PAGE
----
“I’ve been at arm’s length and in a purely Super League point of view it’s exactly what the position was created for.
“Twelve months ago, there was a fear among Super League clubs that the RFL executive had to pay too much attention to those sorts of issues and there was no person within the RFL who was cocooned on Super League matters and, therefore, wasn’t having to worry about that.
“But certainly this shows it’s working. I can do what I’ve been asked to do: Grow crowds, make sure events look as good can be, and talk to sponsors.”
Solly believes there is “huge potential” for growth in rugby league here.
“It’s interesting. Over the last 12 months, I’ve spent at least two days per week in London talking to people with only a passing interest in league,” he said.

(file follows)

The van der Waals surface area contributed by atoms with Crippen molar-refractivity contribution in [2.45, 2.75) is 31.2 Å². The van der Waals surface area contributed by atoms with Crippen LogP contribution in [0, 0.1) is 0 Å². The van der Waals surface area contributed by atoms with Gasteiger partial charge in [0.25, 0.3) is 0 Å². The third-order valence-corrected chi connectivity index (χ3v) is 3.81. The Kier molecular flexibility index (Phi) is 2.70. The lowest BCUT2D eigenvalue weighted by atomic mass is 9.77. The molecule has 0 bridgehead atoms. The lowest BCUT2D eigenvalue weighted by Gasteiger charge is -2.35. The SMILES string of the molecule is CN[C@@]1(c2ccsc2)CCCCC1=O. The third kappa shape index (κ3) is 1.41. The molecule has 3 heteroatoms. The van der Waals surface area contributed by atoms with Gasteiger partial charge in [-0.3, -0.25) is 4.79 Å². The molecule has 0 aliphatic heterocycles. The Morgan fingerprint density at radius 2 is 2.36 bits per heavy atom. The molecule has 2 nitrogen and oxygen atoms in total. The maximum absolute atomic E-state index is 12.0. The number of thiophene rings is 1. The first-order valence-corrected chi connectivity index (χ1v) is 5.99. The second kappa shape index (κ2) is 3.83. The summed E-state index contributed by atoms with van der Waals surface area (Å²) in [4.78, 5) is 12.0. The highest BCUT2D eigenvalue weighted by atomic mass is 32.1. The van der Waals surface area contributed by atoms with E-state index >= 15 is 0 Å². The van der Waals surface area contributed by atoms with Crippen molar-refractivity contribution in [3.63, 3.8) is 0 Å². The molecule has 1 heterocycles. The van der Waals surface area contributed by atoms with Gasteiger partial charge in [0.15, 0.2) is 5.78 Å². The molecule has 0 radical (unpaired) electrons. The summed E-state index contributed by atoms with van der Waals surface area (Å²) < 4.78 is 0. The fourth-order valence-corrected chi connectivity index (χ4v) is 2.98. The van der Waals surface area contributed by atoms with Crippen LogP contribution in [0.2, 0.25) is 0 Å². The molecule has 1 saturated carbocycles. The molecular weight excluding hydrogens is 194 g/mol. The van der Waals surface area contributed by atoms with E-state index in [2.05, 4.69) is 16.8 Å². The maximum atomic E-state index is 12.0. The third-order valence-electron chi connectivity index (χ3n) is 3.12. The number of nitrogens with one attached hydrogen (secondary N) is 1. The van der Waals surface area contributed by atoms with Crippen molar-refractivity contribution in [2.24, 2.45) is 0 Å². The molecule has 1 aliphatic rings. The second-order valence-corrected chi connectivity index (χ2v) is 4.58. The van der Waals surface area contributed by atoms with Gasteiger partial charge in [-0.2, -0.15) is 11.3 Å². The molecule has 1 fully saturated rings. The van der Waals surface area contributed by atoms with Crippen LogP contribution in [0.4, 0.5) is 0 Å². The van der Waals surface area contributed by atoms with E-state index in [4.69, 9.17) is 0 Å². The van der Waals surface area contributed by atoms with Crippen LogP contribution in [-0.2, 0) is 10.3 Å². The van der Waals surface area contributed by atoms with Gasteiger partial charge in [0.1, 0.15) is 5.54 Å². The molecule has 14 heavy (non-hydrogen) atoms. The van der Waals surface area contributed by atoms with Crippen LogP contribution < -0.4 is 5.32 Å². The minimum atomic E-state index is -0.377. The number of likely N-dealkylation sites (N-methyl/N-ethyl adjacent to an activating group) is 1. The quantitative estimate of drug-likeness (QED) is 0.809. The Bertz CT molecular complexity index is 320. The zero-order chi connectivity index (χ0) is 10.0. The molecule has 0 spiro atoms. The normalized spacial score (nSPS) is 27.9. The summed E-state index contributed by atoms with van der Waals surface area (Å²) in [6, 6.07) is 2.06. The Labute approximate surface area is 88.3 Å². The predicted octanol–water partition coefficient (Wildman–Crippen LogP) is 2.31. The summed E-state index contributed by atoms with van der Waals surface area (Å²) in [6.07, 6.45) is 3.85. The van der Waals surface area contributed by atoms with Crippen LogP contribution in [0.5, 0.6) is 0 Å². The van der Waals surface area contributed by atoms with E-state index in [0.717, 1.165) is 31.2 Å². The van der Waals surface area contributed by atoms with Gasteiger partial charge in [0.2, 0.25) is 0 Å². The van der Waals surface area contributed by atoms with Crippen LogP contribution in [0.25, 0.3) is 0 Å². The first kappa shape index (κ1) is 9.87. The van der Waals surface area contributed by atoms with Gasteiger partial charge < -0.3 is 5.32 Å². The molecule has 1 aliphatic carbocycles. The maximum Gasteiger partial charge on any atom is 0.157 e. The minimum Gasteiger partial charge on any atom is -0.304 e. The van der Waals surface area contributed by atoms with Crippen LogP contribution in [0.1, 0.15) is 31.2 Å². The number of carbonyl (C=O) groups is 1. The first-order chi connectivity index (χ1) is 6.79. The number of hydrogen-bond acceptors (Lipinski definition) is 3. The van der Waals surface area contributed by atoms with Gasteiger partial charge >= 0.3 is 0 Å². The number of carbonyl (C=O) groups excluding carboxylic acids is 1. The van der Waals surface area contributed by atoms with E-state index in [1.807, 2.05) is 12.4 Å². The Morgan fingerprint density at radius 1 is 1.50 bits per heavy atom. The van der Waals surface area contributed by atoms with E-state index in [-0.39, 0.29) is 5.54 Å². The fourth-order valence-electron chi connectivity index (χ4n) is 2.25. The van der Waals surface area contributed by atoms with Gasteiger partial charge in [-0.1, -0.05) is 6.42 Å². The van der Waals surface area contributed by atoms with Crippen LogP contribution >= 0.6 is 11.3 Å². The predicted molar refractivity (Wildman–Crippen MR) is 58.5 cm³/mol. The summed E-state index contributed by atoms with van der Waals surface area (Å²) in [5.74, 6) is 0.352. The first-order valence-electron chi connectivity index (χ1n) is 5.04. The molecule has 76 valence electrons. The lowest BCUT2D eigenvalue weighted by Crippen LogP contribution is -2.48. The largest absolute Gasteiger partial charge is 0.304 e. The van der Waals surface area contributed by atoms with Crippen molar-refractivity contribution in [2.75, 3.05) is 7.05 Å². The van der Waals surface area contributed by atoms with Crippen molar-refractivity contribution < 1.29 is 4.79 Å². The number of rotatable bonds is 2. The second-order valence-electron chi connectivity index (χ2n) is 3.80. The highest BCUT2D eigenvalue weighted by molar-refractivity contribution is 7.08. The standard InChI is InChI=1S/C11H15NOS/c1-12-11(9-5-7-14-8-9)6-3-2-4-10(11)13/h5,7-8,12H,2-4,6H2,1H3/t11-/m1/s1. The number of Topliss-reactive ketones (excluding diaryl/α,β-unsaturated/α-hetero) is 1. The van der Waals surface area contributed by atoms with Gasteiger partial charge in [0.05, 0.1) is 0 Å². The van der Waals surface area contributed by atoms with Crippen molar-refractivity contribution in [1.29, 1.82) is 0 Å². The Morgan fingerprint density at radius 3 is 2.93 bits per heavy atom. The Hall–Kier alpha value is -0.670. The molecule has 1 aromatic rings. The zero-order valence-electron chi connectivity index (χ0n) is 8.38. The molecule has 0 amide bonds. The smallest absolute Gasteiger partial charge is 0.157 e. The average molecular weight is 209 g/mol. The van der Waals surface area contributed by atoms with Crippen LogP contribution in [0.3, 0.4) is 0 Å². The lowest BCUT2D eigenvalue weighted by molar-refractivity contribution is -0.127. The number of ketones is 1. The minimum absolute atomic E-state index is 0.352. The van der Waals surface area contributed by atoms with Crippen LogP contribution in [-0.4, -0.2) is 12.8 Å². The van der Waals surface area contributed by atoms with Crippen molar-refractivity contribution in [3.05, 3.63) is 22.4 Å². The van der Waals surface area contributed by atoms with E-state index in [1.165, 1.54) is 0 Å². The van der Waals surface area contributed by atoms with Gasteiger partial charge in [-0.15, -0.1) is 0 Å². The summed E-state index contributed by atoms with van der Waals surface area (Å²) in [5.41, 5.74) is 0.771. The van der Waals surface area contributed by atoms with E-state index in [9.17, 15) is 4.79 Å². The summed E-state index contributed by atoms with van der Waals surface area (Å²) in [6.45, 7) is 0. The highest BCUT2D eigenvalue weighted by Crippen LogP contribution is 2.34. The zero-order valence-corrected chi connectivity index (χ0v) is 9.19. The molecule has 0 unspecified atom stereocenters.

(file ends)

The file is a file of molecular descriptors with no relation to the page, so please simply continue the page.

“And there’s nothing but good will towards the sport and a real interest in it among casual sports fans, people in London and outside the M62 corridor.
“What people find confusing is our ability to just keep talking to ourselves. It’s one of the things I’d like to help break down.
“Rather than just being almost a cottage industry on the M62 that is quite self-opinionated and focuses on itself, actually be more confident about what it’s got to offer and try to break down those barriers.
“Then, actually get people who feel at the moment it’s a sport that talks to itself, that it’s a sport that’s talking to them.”
His peer Barrett may have had superior skills on the field but, off it, rarely can anyone have defined the sport’s conundrum quite as well.
With Solly at the helm, Super League’s future is certainly in a safe pair of hands.